In one of the town’s oldest Baroque buildings, the lively interactive and hands-on displays in the Ludwigsburg Museum explain how the town was planned and developed.
The story of Ludwigsburg
Ludwigsburg was created by (and named for) Duke Eberhard Ludwig von Württemberg. Between 1718 and 1723, he not only built Germany’s largest Baroque palace, but also planned every detail of the surrounding community. All this is explained in the museum’s main exhibition, "300 Years - 300 Objects." Inside, there is a pretty courtyard and a 130-year-old blacksmith’s forge that operated until 1992.
The museum also reflects the Duke’s kingdom of Württemberg, while regularly-changing special exhibitions focus on topics inspired by our past and our present. And, we are easy to find. Our neighbors include the Tourist Information Office and the art association gallery (known as MIK: Museum Information Art).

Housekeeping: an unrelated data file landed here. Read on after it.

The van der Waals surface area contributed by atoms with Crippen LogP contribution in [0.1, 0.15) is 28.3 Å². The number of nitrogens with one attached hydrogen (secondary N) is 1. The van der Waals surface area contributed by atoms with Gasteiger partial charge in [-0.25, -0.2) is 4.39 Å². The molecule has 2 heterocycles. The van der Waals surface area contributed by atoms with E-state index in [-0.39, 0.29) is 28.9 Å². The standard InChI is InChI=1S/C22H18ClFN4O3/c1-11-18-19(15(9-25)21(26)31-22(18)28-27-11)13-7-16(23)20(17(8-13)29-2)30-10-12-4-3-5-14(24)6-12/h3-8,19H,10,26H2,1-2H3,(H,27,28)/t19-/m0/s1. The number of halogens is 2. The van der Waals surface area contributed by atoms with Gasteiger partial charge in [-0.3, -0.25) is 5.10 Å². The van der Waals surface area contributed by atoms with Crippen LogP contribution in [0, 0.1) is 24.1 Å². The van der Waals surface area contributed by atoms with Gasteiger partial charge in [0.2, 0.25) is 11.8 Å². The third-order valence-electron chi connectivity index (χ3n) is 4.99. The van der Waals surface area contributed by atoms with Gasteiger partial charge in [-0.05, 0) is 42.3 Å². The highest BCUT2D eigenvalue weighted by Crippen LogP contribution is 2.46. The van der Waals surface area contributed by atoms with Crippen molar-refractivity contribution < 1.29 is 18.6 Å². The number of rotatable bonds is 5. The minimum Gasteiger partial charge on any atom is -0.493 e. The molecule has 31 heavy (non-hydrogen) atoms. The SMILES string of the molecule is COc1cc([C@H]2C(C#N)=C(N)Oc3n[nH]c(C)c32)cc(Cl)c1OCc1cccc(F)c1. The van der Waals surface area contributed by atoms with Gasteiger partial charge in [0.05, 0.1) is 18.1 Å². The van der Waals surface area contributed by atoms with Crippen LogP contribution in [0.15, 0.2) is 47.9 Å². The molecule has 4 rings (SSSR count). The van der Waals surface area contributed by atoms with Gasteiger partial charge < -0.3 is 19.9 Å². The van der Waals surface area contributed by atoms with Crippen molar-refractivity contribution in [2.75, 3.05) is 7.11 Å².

- Family tip: Ludwigsburg Museum is known for its fun and informative workshops for children. While parents spend time at the exhibition or strolling through town, the kids can do handicrafts, or even help to design and build special projects.
- Extra tip: Entry is usually free. You decide what you want to pay.